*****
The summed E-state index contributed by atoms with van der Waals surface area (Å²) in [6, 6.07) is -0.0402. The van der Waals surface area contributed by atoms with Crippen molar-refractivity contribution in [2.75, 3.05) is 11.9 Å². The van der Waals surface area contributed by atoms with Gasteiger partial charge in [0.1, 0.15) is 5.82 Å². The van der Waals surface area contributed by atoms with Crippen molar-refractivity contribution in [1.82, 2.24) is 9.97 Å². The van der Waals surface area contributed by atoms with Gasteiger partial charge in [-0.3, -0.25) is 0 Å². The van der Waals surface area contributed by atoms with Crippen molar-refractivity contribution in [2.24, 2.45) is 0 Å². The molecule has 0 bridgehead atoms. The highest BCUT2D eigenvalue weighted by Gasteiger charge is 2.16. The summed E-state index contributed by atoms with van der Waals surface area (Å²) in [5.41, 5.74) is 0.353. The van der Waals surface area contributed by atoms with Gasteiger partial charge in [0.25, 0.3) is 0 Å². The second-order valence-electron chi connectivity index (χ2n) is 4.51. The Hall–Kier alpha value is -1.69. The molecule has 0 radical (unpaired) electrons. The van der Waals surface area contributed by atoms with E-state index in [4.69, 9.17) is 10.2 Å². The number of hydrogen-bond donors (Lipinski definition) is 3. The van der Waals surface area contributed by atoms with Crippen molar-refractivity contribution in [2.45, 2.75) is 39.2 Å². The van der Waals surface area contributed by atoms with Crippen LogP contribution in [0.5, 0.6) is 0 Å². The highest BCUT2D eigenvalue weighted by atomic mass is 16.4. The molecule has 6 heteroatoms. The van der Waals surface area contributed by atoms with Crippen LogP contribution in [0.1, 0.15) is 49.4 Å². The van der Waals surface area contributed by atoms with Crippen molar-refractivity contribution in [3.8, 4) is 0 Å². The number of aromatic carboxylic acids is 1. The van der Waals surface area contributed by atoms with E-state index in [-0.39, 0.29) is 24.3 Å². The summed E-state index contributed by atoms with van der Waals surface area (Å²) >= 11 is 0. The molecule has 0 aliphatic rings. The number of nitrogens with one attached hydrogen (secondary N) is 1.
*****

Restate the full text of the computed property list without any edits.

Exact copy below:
The summed E-state index contributed by atoms with van der Waals surface area (Å²) in [6, 6.07) is -0.0402. The van der Waals surface area contributed by atoms with Crippen molar-refractivity contribution in [2.75, 3.05) is 11.9 Å². The van der Waals surface area contributed by atoms with Gasteiger partial charge in [0.1, 0.15) is 5.82 Å². The van der Waals surface area contributed by atoms with Crippen molar-refractivity contribution in [1.82, 2.24) is 9.97 Å². The van der Waals surface area contributed by atoms with Gasteiger partial charge in [-0.3, -0.25) is 0 Å². The van der Waals surface area contributed by atoms with Crippen molar-refractivity contribution in [2.24, 2.45) is 0 Å². The molecule has 0 bridgehead atoms. The highest BCUT2D eigenvalue weighted by Gasteiger charge is 2.16. The summed E-state index contributed by atoms with van der Waals surface area (Å²) in [5.41, 5.74) is 0.353. The van der Waals surface area contributed by atoms with Gasteiger partial charge in [0.25, 0.3) is 0 Å². The second-order valence-electron chi connectivity index (χ2n) is 4.51. The Hall–Kier alpha value is -1.69. The molecule has 0 radical (unpaired) electrons. The van der Waals surface area contributed by atoms with E-state index in [4.69, 9.17) is 10.2 Å². The number of hydrogen-bond donors (Lipinski definition) is 3. The van der Waals surface area contributed by atoms with Crippen molar-refractivity contribution in [2.45, 2.75) is 39.2 Å². The van der Waals surface area contributed by atoms with Crippen LogP contribution in [0.5, 0.6) is 0 Å². The highest BCUT2D eigenvalue weighted by atomic mass is 16.4. The molecule has 6 heteroatoms. The van der Waals surface area contributed by atoms with Crippen LogP contribution in [0.1, 0.15) is 49.4 Å². The van der Waals surface area contributed by atoms with Crippen molar-refractivity contribution in [3.8, 4) is 0 Å². The number of aromatic carboxylic acids is 1. The van der Waals surface area contributed by atoms with E-state index in [-0.39, 0.29) is 24.3 Å². The summed E-state index contributed by atoms with van der Waals surface area (Å²) >= 11 is 0. The molecule has 0 aliphatic rings. The number of nitrogens with one attached hydrogen (secondary N) is 1.